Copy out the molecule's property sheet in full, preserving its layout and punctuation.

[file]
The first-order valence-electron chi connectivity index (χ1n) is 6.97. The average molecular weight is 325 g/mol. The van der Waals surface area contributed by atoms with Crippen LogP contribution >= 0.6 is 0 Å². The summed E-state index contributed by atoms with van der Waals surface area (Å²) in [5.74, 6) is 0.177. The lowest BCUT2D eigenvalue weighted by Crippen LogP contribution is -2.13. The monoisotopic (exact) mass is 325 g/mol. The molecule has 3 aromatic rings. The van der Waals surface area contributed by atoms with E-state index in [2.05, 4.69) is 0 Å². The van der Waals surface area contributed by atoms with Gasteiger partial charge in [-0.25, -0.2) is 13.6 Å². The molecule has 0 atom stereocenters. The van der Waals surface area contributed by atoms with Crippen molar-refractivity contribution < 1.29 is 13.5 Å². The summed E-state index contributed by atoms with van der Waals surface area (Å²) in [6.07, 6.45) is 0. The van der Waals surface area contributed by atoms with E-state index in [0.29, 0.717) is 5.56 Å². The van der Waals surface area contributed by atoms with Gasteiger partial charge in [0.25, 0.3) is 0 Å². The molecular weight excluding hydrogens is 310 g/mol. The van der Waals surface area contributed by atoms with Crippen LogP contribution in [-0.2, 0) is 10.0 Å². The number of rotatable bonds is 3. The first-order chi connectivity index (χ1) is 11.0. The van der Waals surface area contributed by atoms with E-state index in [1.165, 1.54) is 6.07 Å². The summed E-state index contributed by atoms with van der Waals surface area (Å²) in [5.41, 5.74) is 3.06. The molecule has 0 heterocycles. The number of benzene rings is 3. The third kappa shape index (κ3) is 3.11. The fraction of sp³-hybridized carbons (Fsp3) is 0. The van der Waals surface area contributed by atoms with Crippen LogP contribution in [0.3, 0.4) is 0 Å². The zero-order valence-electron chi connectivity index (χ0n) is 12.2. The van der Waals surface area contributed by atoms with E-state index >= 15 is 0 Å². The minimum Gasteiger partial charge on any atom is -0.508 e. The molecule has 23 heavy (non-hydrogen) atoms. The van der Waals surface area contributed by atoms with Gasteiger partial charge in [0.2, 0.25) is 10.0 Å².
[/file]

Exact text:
The first-order valence-electron chi connectivity index (χ1n) is 6.97. The average molecular weight is 325 g/mol. The van der Waals surface area contributed by atoms with Crippen LogP contribution >= 0.6 is 0 Å². The summed E-state index contributed by atoms with van der Waals surface area (Å²) in [5.74, 6) is 0.177. The lowest BCUT2D eigenvalue weighted by Crippen LogP contribution is -2.13. The monoisotopic (exact) mass is 325 g/mol. The molecule has 3 aromatic rings. The van der Waals surface area contributed by atoms with E-state index in [2.05, 4.69) is 0 Å². The van der Waals surface area contributed by atoms with Gasteiger partial charge in [-0.25, -0.2) is 13.6 Å². The molecule has 0 atom stereocenters. The van der Waals surface area contributed by atoms with Crippen molar-refractivity contribution < 1.29 is 13.5 Å². The summed E-state index contributed by atoms with van der Waals surface area (Å²) in [6.07, 6.45) is 0. The van der Waals surface area contributed by atoms with E-state index in [0.29, 0.717) is 5.56 Å². The van der Waals surface area contributed by atoms with Gasteiger partial charge in [0.25, 0.3) is 0 Å². The molecular weight excluding hydrogens is 310 g/mol. The van der Waals surface area contributed by atoms with Crippen LogP contribution in [-0.2, 0) is 10.0 Å². The number of rotatable bonds is 3. The first-order chi connectivity index (χ1) is 11.0. The van der Waals surface area contributed by atoms with E-state index in [1.165, 1.54) is 6.07 Å². The summed E-state index contributed by atoms with van der Waals surface area (Å²) in [5.41, 5.74) is 3.06. The molecule has 0 heterocycles. The number of benzene rings is 3. The third kappa shape index (κ3) is 3.11. The fraction of sp³-hybridized carbons (Fsp3) is 0. The van der Waals surface area contributed by atoms with Crippen LogP contribution in [0.3, 0.4) is 0 Å². The zero-order valence-electron chi connectivity index (χ0n) is 12.2. The van der Waals surface area contributed by atoms with E-state index >= 15 is 0 Å². The minimum Gasteiger partial charge on any atom is -0.508 e. The molecule has 23 heavy (non-hydrogen) atoms. The van der Waals surface area contributed by atoms with Gasteiger partial charge in [0.2, 0.25) is 10.0 Å².